Italian prime Minister Meloni’s speech on Monday 7 November at the climate summit in Egypt presents highly problematic dissonances between words and deeds.
By Federica Dossi
A reassuring speech for many, the one from the Italian Prime Minister at COP27. A speech that keeps our Country in line with the policies pursued by the Draghi government and with the EU commitments. Meloni emphasizes the recent strengthening of the capacity to produce renewable energy and the tripling of our country’s financial commitment which, through the Italian Climate Fund, invests in green technologies and adaptation measures in the countries that are most vulnerable to the climate crisis.
Meloni forgets, however, to say that when these measures were proposed during the previous government, her party voted against them. Similarly, while she is committed to mitigation in words, the facts see her giving the green light again to gas drilling in the Adriatic. A dissonance that is amplified even more when the president emphasizes how unfair it is that the countries that have emitted the least, will be hit the hardest by climate chaos. It is a shame that this attention to the weakest is not being reflected in the immigration policies of our country, which for days has been playing tug-of-war with Europe, putting hundreds of lives at risk in the Mediterranean Sea.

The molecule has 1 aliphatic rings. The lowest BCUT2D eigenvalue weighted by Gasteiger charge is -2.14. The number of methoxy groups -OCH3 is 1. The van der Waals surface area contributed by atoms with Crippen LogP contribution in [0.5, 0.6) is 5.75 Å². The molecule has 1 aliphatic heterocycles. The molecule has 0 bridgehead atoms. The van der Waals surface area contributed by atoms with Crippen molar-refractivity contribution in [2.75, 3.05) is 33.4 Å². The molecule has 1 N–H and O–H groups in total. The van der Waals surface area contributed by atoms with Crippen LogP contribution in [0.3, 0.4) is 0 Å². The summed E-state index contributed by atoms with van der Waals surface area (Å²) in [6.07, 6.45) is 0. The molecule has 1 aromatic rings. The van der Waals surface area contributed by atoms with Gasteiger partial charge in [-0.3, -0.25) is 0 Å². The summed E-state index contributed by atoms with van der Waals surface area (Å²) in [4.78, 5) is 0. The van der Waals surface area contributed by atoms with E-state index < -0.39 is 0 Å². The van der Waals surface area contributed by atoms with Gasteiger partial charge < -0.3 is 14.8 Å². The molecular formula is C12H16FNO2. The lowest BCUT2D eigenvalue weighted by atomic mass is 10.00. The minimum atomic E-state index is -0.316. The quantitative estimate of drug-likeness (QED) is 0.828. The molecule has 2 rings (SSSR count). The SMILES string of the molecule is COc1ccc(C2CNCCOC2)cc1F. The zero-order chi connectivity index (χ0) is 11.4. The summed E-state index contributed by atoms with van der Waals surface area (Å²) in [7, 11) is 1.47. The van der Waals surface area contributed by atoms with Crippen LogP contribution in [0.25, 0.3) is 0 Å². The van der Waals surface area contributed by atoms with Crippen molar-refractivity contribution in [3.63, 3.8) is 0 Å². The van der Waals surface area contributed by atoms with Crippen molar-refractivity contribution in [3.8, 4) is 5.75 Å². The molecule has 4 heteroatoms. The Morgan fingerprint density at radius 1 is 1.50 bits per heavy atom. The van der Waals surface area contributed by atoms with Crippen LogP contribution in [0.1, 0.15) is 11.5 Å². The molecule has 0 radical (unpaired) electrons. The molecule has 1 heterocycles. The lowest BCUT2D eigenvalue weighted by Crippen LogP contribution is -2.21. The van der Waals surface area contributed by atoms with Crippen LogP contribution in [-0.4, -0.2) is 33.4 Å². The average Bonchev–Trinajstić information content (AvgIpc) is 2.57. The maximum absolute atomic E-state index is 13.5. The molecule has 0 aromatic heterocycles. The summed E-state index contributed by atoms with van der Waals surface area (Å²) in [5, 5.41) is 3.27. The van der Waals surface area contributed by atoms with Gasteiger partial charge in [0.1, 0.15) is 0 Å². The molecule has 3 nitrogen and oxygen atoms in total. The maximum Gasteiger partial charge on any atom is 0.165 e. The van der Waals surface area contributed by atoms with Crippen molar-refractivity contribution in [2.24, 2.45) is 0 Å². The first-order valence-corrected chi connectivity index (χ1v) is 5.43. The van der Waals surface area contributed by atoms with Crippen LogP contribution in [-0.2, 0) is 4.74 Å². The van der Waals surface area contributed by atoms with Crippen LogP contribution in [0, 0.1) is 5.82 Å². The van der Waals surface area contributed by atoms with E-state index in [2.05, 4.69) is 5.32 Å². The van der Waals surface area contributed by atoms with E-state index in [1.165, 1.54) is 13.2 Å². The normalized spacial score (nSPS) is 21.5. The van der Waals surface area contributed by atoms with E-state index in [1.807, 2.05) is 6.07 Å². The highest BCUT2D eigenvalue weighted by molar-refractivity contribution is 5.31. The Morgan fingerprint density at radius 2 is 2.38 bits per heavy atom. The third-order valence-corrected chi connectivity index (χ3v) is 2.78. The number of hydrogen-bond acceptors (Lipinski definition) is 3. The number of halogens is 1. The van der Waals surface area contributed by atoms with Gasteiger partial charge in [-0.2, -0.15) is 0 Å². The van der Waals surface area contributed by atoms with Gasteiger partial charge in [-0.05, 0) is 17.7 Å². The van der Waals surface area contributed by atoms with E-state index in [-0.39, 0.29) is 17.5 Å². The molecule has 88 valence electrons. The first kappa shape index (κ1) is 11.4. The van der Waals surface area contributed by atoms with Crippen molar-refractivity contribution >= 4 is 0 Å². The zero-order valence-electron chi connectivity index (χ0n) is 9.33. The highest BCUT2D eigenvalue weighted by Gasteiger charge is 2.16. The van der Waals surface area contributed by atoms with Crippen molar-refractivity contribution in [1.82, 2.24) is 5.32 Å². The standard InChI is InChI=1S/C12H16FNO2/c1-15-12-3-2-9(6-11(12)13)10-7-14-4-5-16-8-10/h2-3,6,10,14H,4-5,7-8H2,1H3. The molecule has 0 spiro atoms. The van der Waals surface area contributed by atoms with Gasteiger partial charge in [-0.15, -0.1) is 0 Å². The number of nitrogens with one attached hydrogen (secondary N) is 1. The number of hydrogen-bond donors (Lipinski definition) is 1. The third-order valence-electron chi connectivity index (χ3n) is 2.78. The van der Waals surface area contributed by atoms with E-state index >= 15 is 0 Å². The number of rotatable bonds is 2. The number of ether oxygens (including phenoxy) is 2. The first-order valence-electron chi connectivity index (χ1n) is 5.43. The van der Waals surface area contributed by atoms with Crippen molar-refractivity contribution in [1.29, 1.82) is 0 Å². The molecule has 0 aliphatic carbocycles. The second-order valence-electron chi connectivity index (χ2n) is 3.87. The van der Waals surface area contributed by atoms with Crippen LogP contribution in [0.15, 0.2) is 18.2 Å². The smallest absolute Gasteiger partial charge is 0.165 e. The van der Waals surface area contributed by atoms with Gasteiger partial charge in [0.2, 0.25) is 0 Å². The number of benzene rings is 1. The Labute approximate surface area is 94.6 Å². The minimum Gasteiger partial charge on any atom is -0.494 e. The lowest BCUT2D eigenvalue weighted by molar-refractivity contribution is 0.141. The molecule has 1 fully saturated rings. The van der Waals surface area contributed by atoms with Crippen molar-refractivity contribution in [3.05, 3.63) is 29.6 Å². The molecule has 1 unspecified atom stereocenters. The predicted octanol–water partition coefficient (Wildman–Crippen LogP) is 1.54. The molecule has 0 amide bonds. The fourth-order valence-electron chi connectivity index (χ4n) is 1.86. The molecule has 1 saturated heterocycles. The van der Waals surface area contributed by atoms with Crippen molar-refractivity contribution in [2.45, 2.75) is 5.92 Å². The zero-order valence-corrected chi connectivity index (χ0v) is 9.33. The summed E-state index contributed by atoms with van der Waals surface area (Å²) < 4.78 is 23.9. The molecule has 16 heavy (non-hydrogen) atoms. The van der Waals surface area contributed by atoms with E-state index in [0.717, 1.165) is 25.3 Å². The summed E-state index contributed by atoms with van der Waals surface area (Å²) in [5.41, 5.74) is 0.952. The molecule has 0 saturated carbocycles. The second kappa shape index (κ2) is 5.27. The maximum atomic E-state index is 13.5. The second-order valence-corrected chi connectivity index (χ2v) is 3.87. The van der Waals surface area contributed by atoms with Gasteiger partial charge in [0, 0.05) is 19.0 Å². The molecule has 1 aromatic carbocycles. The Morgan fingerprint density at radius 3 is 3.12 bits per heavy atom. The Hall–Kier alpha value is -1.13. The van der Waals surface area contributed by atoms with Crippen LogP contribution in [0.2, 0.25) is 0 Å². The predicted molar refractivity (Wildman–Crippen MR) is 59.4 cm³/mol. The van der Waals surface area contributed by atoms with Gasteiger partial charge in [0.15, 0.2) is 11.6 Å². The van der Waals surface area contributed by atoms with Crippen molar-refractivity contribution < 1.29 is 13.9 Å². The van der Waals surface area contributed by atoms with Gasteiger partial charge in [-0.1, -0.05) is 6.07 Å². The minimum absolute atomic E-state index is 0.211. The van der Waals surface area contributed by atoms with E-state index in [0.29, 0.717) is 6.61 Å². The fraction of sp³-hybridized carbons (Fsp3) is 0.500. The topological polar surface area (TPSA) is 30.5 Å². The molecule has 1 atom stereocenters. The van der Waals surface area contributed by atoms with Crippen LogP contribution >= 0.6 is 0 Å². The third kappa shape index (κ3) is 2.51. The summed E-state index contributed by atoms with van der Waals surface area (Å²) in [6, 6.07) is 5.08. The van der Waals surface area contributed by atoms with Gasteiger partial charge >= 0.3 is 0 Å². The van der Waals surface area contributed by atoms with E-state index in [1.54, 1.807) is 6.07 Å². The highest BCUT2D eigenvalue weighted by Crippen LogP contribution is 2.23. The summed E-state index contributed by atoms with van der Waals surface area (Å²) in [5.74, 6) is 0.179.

Certainly Meloni played her representative role yesterday in an impeccable manner, with a well-written speech and successful diplomatic meetings with several state representatives. However, the commitment to mitigation, adaptation and climate justice with which the president presents herself to the eyes of the world strongly clashes not only with the actual actions taken by her government as mentioned above, but also with the conservative ecology positions she maintains in her propaganda speeches. We heard her announce just a few months ago, in conspiratorial tones, at the Spanish Vox forum, that she keeps a distance from that ‘ideological environmentalism’ that wants to harm the economy and people.
Instead, our prime minister espouses a ‘bucolic environmentalism’ that seems straight out of the Hobbit county of Lord of the Rings, stating that ‘the right loves the environment because it loves the land, identity and homeland’. Meloni emphasizes that environmentalism is not a prerogative of the left.
Although it is good to note that even the most conservative right wing can no longer deny the seriousness of the climate crisis, the value of the president’s words can only be measured once they are transformed into action. At that point we can actually understand the true traits of this supposedly conservative approach to environmentalism.